Visit Providence Island, a UNESCO World Heritage Site, and one of the first places where freed American Slaves arrived to build a new life in West Africa in 1822 and subsequently founded the nation known today as Liberia. Conversely, Providence Island also served as a station of departure and point of no return for those who were forcibly removed from their homes and enslaved in the Americas during the slave trade.
Centuries afterward, some of the descendants of people taken from Africa returned and went on to build the country of Liberia, independent, for almost 200 years. The 250-year-old Cotton Tree still stands on Providence Island to this day as a testament to hope for humanity and the journey that led to Liberia's national identity. Visitors will also see a model palaver hut that settlers would have lived in at the time.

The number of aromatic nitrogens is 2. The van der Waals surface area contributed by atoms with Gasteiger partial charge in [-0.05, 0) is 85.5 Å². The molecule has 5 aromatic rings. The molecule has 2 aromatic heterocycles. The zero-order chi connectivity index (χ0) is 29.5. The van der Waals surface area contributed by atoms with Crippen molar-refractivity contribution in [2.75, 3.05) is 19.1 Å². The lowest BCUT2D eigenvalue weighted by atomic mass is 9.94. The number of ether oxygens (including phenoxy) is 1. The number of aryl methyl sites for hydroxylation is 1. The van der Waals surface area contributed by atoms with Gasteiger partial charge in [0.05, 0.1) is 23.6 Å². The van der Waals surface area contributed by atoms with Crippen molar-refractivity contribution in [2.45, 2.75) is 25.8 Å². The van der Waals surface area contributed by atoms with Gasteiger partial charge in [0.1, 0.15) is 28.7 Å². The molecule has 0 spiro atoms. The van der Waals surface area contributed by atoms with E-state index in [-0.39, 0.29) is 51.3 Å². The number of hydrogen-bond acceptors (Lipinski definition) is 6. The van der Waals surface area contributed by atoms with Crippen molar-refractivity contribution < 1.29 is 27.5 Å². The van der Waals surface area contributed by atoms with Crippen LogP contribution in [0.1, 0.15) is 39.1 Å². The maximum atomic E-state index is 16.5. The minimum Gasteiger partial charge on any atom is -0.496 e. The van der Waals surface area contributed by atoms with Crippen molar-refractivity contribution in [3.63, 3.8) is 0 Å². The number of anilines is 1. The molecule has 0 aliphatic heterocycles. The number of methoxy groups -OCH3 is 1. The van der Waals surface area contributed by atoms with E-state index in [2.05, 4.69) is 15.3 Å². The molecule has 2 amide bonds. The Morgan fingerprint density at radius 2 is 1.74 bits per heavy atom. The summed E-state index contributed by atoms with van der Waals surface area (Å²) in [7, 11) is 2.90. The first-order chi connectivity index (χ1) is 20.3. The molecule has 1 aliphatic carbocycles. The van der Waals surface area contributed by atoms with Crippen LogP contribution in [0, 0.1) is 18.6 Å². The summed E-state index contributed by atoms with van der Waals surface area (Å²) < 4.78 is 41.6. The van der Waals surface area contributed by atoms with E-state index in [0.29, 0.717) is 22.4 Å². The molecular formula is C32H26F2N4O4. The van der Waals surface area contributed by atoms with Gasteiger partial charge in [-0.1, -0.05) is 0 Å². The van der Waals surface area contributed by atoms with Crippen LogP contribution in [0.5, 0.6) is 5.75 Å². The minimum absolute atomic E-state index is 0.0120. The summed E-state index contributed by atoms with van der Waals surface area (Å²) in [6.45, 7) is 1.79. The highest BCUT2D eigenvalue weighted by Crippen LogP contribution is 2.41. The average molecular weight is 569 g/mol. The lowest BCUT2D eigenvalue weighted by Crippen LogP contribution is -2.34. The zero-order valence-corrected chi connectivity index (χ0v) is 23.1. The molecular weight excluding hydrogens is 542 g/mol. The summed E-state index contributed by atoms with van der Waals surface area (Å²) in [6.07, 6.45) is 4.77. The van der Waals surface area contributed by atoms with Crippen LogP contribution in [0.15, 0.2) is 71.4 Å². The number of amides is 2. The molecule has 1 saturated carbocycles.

Beyond this, Providence Island remains a place of reconciliation, forgiveness, and social cohesion after many years of internal strife in Liberia. A metal tree stands on the island as a symbol of peace, freedom, and the nation's ability to resolve conflicts. Providence Island lies just north of Monrovia's city center, 500 meters from where the Mesurado River meets the Atlantic Ocean. Be sure to pre-arrange your visit to Providence Island with a guide to ensure ease of access and learn the full story of the incredible events that make this one of Liberia's most distinct places to visit.